Journal of Texas School Women Executives, Volume II, Issue 1 2013 A Narrative of Resiliency and Cultural Acceptance: Social Justice, Competition, and Quality Viewed through the Gendered Lens Dr. Wesley D. Hickey, Associate Professor University of Texas at Tyler Dr. Genie Linn, Associate Professor University of Texas at Tyler Dr. Vance Vaughn, Associate Professor University of Texas at Tyler
Abstract Cultural expectations of women often create challenges for women taking roles in educational leadership. This paper analyzes the trials of the first woman principal in a small village in Belize. This regionâ€™s cultural expectations of women created obstacles with her all male faculty and community members; however, she overcame these issues with an assertive approach that was honest and rational. Her challenges are similar to women principals in other parts of the world. The authors reflect on their experiences with womenâ€™s leadership in rural Texas and compare it to the interview conducted with the Belizean principal, concluding that cultural expectations of women can make administrative positions more difficult.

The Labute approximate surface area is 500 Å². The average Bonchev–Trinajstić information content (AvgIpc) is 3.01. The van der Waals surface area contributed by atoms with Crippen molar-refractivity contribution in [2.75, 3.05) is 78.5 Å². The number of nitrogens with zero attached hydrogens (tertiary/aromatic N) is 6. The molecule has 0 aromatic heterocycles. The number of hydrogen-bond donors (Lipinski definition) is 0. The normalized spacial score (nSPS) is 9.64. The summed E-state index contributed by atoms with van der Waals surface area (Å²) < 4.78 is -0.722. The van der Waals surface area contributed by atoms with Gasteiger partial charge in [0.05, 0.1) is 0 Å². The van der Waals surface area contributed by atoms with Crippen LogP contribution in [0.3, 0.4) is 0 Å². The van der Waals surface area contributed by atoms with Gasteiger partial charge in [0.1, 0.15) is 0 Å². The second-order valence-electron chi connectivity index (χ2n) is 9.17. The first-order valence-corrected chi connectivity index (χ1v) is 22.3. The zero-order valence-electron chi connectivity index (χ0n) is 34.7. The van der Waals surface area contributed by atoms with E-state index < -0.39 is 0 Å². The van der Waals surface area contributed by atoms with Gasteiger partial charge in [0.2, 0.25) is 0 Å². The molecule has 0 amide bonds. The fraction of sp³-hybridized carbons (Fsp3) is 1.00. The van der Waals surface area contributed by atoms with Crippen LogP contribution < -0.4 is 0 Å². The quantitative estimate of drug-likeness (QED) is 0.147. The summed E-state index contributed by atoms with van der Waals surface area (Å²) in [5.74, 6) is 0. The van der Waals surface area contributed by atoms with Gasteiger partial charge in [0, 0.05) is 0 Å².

Introduction The principal has many roles, but they all revolve around being the educational leader of his/her school. This individual must address the myriad of issues that occur on any campus, from teacher ineffectiveness to student discipline. Effective leadership is contingent upon many factors, but one that is often overlooked is the cultural acceptance and expectations of the principal as leader. This acceptance may include race, age, or gender, and each has its own set of challenges. In an effort to understand the universality of the issues facing women in school leadership, this research shares the story of Rebecca, the first woman principal in a small Central American village. Using narrative inquiry we ask: What does Rebecca have to tell us about overcoming the challenges of cultural acceptance and expectations in a Central American country, and in what ways can we relate that message to the acceptance issues faced by women leaders in our school cultures as related to social justice, competition, and quality?